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Review 31's Best Books of 2018

by Review 31

The titles chosen as Review 31’s Books of the Year are a diverse bunch, reflecting our contributors’ varied literary tastes. Their recommendations include three translated works: the ‘dreamlike, shape-shifting territories’ of Maria Gabriela Llansol’s Geography of Rebels Trilogy; Caterina Pascual Söderbaum’s literary memoir of family trauma, The Oblique Place, and a comprehensive and ‘dizzying’ new Spanish-language edition of Roberto Bolaño’s collected stories. Our selection also features Sulaiman Addonia’s ‘timely and fierce novel about survival, conflict and immigration’, Silence is My Mother Tongue; Will Eaves’ powerful and stylish Murmur; the ‘light but forceful prose’ of Sally Rooney’s Normal People; a comic novel in the shape of Rob Palk’s Animal Lovers; and Anna McCauley’s ‘ferociously good, brilliantly original’ poetry collection, Oedipa. [read full essay]

Anarchic Undersongs: Twin Interviews with Sarah Howe and Layli Long Soldier

by Stephanie Sy-Quia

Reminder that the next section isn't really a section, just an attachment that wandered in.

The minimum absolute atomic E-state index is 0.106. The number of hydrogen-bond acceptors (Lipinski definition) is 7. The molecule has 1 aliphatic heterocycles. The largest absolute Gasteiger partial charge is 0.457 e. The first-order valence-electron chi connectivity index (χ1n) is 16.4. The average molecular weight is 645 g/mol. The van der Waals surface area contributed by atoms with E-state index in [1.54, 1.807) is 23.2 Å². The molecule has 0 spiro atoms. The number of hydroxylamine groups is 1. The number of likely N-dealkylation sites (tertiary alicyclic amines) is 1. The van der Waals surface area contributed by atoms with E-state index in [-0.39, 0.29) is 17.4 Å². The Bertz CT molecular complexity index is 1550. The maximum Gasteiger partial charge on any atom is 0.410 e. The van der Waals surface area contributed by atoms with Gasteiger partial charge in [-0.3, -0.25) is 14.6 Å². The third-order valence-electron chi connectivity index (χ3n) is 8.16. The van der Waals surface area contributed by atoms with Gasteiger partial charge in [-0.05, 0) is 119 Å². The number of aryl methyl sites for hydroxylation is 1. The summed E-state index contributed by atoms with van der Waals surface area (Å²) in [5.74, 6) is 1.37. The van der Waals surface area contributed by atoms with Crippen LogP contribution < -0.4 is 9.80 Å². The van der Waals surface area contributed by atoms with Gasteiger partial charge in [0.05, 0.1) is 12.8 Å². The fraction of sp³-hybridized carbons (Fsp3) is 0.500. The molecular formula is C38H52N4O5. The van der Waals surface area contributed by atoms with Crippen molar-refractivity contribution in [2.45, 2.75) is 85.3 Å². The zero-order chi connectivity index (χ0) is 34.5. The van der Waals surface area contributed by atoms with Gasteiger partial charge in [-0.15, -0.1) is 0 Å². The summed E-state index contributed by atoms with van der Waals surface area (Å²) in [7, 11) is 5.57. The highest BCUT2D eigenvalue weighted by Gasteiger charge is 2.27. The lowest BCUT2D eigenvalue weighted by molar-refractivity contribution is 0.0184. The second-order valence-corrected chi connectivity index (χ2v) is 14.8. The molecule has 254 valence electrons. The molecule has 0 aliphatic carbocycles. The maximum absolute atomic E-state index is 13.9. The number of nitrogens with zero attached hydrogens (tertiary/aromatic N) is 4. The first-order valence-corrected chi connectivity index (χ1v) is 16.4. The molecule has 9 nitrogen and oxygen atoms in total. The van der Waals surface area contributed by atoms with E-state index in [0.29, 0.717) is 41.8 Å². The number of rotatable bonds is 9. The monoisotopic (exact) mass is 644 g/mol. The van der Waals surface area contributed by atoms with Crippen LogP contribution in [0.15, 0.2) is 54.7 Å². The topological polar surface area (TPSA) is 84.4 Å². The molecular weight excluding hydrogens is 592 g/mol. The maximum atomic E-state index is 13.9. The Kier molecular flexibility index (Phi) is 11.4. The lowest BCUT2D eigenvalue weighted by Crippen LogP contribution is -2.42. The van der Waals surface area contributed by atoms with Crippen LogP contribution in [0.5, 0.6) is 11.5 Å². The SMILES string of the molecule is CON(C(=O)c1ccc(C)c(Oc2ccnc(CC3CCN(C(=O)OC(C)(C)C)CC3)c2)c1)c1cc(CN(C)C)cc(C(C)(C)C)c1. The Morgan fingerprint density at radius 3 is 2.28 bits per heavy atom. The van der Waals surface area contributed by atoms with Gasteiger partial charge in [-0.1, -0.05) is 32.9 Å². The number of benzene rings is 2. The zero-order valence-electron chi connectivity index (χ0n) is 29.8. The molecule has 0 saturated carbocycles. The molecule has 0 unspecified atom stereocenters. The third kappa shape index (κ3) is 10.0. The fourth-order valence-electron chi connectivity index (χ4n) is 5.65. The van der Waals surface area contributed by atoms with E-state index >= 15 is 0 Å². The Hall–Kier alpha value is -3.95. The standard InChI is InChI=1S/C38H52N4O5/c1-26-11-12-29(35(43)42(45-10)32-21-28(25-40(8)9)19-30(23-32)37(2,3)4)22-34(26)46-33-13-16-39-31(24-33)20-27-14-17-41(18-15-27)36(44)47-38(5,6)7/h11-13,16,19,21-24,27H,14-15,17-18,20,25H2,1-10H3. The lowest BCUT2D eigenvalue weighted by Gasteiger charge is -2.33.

This is the first in a new series of interviews by Review 31: we will be placing interviews with two authors side by side, allowing the correspondences in their work to come to the fore. For the first instalment, we have a twin interview with poets Sarah Howe and Layli Long Soldier. Sarah Howe is a British-Hong Kong Chinese poet who lectures in poetry at King’s College London, and whose collection Loop of Jade won the 2015 TS Eliot Prize. Layli Long Soldier is an Oglala Lakota poet from Dakota who teaches at Diné College in the Navajo Nation. Her collection Whereas is a response to the 2009 Congressional Resolution of Apology to Native Americans, which was not read aloud or delivered with any tribal leaders present. It won the National Book Critics Circle Award in 2017. We’ve chosen to place these women’s work in dialogue because of their use of found poetry derived from legal texts, their differing subversions of imperial epistemologies, and their writing of the Umbrella Movement and Standing Rock protests, respectively, from afar. Here, Review 31 examines the modes these two remarkable women have employed to confront the utterances of oppressive states. [read full interview]